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With less than two months to go before Christmas, many separated parents start to think about the arrangements for contact with their children. Christmas is a very special time for many and the thought of not having their children during this period is unbearable. But how can contact happen when the parents have separated and each wants to spend time with their children?

It may be possible, with the assistance of a family lawyer, to negotiate arrangements which enable each parent to spend time with the children on Christmas Day or during the Christmas holiday. If it is not possible and one of the parents is considering court action, there usually has to be a referral to mediation first. A mediator will assess whether mediation is possible. If it is, the mediator will arrange one or more meetings when both parents and the mediator will discuss matters together in the hope that an agreement can be reached. If an agreement is not reached or mediation is not possible, the next step is to make an application to the court.

You may have clients who mention to you that they want to apply for child custody or access. These are terms which have remained in common use notwithstanding changes to the terminology brought about by the Children Act 1991 when such orders became known as residence and contact orders. There was a further change in April 2014 and these orders now fall under the umbrella of a child arrangements order.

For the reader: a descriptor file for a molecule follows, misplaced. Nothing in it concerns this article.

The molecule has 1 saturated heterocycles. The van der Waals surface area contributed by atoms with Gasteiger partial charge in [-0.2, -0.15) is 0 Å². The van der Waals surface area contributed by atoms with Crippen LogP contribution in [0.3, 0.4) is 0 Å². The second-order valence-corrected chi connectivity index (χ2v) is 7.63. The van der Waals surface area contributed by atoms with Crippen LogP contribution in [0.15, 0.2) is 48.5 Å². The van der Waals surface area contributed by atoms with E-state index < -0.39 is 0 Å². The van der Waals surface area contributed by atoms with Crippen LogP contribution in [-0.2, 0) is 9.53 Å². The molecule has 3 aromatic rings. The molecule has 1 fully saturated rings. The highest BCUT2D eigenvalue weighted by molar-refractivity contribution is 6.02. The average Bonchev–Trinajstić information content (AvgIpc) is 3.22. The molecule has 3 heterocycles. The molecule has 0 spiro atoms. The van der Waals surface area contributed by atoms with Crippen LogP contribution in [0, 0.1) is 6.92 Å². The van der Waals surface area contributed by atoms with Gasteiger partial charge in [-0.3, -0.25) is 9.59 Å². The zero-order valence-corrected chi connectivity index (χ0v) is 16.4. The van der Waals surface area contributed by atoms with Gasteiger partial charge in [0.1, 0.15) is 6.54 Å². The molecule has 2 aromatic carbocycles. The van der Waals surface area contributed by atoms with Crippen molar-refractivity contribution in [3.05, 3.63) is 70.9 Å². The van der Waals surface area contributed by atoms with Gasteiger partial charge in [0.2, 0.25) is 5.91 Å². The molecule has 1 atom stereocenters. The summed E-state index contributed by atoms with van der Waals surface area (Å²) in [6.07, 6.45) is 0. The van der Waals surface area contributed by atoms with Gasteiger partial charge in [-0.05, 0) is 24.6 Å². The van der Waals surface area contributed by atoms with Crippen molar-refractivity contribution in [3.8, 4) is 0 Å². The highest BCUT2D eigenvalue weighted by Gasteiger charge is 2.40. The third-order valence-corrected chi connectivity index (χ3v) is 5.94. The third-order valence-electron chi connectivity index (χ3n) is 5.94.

An application to the court for a child arrangements order will incur a £215 court fee and will need to be accompanied by a letter asking the court to list the application for an urgent hearing before the Christmas period. At the first hearing, a Judge will listen to both parents and will make an order stating when the children will spend time with each parent under the child arrangements order. If there are any further issues to be dealt with in respect of the arrangements for the children, the court is likely to list a further hearing to consider those issues, possibly with the assistance of a report from a family reporter from Cafcass. The reporter is appointed by the court as an independent expert who can report on the wishes and feelings of the children and recommend to the court the orders that should be made.

It will be clear that this all takes time. The courts are already struggling to fix hearings due to the large number of applications made by unrepresented parties which take additional time to process. It is not uncommon for the courts to have to deal with significant numbers of applications relating to contact over the Christmas period.

If your client wants to be sure that they are going to be able to spend time with their children this Christmas, then time is of the essence.

The contents of this article are intended for general information purposes only and shall not be deemed to be, or constitute legal advice. We cannot accept responsibility for any loss as a result of acts or omissions taken in respect of this article.